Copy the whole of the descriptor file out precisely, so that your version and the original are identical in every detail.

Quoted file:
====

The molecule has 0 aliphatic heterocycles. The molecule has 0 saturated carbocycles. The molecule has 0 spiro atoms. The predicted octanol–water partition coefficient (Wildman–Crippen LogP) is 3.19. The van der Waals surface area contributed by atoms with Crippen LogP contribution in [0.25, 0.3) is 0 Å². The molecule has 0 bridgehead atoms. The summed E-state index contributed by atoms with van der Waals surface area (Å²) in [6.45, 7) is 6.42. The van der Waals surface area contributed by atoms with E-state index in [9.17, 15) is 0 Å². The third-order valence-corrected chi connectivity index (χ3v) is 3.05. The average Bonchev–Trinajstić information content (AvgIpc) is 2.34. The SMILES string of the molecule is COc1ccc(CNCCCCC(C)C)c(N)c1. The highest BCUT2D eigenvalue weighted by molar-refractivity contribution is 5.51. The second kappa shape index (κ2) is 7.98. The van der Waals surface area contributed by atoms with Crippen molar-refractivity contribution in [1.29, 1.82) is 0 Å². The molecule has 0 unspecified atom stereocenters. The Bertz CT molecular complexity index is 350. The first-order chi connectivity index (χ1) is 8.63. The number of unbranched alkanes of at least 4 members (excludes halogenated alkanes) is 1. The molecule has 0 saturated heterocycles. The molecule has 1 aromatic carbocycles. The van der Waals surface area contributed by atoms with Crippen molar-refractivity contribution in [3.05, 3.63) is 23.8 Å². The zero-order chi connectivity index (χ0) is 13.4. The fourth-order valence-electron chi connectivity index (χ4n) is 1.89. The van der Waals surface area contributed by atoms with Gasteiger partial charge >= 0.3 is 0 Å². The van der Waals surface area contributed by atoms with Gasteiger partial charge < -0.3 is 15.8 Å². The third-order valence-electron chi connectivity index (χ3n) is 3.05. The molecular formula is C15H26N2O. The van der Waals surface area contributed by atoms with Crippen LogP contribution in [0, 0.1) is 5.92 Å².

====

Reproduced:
The molecule has 0 aliphatic heterocycles. The molecule has 0 saturated carbocycles. The molecule has 0 spiro atoms. The predicted octanol–water partition coefficient (Wildman–Crippen LogP) is 3.19. The van der Waals surface area contributed by atoms with Crippen LogP contribution in [0.25, 0.3) is 0 Å². The molecule has 0 bridgehead atoms. The summed E-state index contributed by atoms with van der Waals surface area (Å²) in [6.45, 7) is 6.42. The van der Waals surface area contributed by atoms with E-state index in [9.17, 15) is 0 Å². The third-order valence-corrected chi connectivity index (χ3v) is 3.05. The average Bonchev–Trinajstić information content (AvgIpc) is 2.34. The SMILES string of the molecule is COc1ccc(CNCCCCC(C)C)c(N)c1. The highest BCUT2D eigenvalue weighted by molar-refractivity contribution is 5.51. The second kappa shape index (κ2) is 7.98. The van der Waals surface area contributed by atoms with Crippen molar-refractivity contribution in [1.29, 1.82) is 0 Å². The molecule has 0 unspecified atom stereocenters. The Bertz CT molecular complexity index is 350. The first-order chi connectivity index (χ1) is 8.63. The number of unbranched alkanes of at least 4 members (excludes halogenated alkanes) is 1. The molecule has 0 saturated heterocycles. The molecule has 1 aromatic carbocycles. The van der Waals surface area contributed by atoms with Crippen molar-refractivity contribution in [3.05, 3.63) is 23.8 Å². The zero-order chi connectivity index (χ0) is 13.4. The fourth-order valence-electron chi connectivity index (χ4n) is 1.89. The van der Waals surface area contributed by atoms with Gasteiger partial charge >= 0.3 is 0 Å². The van der Waals surface area contributed by atoms with Gasteiger partial charge < -0.3 is 15.8 Å². The third-order valence-electron chi connectivity index (χ3n) is 3.05. The molecular formula is C15H26N2O. The van der Waals surface area contributed by atoms with Crippen LogP contribution in [0, 0.1) is 5.92 Å².